Information » Law & Rights » Punishment and Sentences » Criminal Records
When you are found guilty of a crime, you are convicted and will be given a criminal record.
Not all records stay with you forever. Under the Rehabilitation of Offenders Act 1974, if you’ve broken the law in the past, for some crimes and if a certain amount of time has passed, your criminal record could be 'spent’.
To get further details on how long you must wait for your criminal record to be spent you can call the Resettlement Plus Helpline on 020 7840 6464.
- A conviction for a Violent Crime against another young person, who is under 18, will permanently remain on your record
- Violent crimes are treated differently to other crimes and unlike other offences that may be wiped from your recorded after a period of time these offences have 'Schedule One Status' and will remain with you for LIFE
A Schedule One Status Offence
This is a crime committed by one under 18 year old, against another under 18 year old.
Schedule One Offences include:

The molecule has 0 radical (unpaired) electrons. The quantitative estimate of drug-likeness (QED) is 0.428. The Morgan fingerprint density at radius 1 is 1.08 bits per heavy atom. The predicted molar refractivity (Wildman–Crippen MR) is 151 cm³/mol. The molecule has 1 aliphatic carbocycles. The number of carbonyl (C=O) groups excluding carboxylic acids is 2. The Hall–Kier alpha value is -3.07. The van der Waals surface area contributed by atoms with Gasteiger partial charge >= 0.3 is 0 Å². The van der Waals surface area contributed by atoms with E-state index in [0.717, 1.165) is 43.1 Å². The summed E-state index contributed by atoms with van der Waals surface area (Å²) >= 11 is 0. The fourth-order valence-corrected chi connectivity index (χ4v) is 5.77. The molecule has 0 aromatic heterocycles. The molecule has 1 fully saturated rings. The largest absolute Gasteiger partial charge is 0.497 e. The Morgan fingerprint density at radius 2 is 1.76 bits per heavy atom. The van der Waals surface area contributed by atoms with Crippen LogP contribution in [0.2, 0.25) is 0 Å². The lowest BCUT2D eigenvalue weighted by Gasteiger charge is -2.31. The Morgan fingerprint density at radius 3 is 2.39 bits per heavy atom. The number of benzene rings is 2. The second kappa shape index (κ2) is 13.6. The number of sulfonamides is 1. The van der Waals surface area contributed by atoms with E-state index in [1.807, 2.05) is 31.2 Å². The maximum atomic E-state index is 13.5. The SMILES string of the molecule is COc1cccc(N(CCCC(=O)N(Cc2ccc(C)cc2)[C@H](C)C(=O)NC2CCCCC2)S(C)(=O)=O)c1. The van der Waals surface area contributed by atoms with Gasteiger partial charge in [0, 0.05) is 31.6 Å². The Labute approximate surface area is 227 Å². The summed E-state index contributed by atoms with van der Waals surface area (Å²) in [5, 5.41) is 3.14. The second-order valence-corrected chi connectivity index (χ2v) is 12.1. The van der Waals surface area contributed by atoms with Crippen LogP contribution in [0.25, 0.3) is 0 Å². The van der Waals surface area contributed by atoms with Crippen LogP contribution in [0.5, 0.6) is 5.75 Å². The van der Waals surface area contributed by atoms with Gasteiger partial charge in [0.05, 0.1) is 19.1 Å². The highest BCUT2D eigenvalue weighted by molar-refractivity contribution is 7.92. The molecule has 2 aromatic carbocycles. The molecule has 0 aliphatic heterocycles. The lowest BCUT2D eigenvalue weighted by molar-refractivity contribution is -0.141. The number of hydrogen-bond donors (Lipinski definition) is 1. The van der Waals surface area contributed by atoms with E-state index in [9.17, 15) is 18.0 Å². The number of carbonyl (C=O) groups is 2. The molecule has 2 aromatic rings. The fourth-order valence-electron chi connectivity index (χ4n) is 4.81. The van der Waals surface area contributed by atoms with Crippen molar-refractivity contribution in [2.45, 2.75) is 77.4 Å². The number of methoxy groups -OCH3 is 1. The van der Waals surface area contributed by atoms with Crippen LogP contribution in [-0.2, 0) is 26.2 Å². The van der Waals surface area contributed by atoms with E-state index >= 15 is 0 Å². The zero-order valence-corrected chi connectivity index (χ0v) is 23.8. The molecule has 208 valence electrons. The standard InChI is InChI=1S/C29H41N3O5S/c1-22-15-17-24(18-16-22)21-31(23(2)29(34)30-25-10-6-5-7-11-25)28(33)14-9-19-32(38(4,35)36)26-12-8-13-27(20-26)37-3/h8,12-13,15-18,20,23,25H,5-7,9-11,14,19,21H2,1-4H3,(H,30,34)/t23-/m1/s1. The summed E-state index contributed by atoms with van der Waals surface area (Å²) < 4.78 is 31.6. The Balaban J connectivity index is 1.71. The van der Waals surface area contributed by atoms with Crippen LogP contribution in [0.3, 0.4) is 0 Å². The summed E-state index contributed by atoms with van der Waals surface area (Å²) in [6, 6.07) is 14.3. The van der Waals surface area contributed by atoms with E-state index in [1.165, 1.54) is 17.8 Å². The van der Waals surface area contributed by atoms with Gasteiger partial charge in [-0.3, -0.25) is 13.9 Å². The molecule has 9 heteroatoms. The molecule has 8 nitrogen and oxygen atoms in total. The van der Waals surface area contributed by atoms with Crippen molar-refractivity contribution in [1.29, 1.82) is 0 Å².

- Sexual assaults on children, rape, various forms of neglect and ill treatment, including murder and manslaughter
- It also includes common offences such as common assault and assault causing bodily injury to someone less than 18 years old
- It is worth bearing in mind that a fight in a school playground or in your street could result in you being convicted of common assault - which is a Schedule One Offence
If you have been convicted of a Schedule One Status offence then your career, life choices and employment options are likely to be restricted. If you hope to work with children you will automatically be police checked.
If you apply, to go to college, go on a training course, for a job, for a credit card, to travel in some countries and for many other activities and documents you will usually be asked if you have a criminal record.
For certain jobs such as teaching, youth work, nursing, care work, nursery nursing, sports coaching and many more jobs where you will be working with people there is a requirement to have a check with the Disclosure and Barring Service (DBS) before you can get the job.
The DBS helps employers make safer recruitment decisions and prevent unsuitable people from working with vulnerable groups, including children. It replaces the Criminal Records Bureau (CRB) and Independent Safeguarding Authority (ISA).